Chapter

The Iron Law of Rights: Citizenship and Individual Empowerment in Modern Sweden

Lars Trägårdh and Lars Svedberg

in Social Policy and Citizenship

Published in print November 2012 | ISBN: 9780199754045
Published online January 2013 | e-ISBN: 9780199979455 | DOI: http://dx.doi.org/10.1093/acprof:oso/9780199754045.003.0043

Series: International Policy Exchange Series

The Iron Law of Rights: Citizenship and Individual Empowerment in Modern Sweden

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The empirical aim of the chapter concerns the relationship between individual and state in Sweden as it is expressed in social policy, i.e. the domain where social citizenship and social rights find concrete expression. Focus is on few policy areas that illuminate fundamental questions of power in the relations between state and individual: children’s rights, the rights of the disabled, compulsive care of substance abusers and HIV positive individuals, and healthcare in general. At the theoretical level the chapter engages Marshall’s observations concerning citizenship and rights, as well as Isaiah Berlin’s classic distinction between positive and negative liberty. It concludes by posing an “iron law of rights” according to which the advancement of collective social rights necessarily entails a corresponding loss of individual legal rights.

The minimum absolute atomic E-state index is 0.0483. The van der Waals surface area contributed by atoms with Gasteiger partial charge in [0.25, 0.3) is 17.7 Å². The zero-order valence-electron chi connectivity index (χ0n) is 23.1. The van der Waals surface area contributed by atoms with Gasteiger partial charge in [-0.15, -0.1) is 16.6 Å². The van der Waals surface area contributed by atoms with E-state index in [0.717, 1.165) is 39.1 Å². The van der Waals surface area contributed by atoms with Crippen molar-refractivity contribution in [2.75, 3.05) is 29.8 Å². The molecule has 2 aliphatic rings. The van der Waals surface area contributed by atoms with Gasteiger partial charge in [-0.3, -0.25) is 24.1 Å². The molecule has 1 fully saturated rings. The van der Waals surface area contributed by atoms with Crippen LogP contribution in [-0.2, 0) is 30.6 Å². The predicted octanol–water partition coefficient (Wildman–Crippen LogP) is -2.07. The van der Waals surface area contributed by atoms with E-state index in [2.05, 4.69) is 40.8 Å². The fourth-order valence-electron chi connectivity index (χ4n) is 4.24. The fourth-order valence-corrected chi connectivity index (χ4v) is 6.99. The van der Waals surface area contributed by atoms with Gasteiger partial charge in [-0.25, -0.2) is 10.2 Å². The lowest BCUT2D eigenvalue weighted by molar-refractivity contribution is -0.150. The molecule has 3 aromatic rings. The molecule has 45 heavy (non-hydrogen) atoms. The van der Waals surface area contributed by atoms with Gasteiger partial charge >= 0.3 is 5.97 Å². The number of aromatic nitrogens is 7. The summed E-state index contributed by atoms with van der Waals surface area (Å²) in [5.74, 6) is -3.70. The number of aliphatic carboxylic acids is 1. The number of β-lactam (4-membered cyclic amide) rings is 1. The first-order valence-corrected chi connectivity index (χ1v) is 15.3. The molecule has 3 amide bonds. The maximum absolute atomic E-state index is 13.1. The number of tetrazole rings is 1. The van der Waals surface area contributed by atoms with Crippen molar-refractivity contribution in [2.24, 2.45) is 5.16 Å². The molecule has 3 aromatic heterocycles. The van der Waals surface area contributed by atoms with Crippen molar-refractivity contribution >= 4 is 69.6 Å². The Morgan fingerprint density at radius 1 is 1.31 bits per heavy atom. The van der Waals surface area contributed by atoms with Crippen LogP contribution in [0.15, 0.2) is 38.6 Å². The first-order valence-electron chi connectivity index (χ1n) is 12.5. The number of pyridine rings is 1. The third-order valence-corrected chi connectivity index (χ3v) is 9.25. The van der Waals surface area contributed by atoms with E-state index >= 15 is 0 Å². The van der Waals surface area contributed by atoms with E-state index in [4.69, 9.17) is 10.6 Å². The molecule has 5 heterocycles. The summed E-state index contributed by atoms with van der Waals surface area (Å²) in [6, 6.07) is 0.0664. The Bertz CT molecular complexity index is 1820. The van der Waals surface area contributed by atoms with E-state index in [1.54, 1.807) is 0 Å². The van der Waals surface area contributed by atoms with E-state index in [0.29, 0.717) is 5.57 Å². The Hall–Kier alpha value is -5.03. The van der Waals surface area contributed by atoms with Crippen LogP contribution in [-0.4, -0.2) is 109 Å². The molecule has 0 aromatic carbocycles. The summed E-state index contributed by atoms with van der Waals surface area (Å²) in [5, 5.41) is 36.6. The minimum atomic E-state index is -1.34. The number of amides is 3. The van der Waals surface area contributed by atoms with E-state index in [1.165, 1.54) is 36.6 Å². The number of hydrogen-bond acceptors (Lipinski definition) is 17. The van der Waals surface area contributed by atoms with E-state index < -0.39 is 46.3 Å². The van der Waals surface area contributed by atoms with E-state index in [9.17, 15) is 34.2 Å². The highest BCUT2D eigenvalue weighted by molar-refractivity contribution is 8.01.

Keywords: social rights; individual rights; civil rights; children’s rights; disability rights; compulsive care; rights in healthcare; empowerment; positive freedom; negative freedom

Chapter.  16189 words. 

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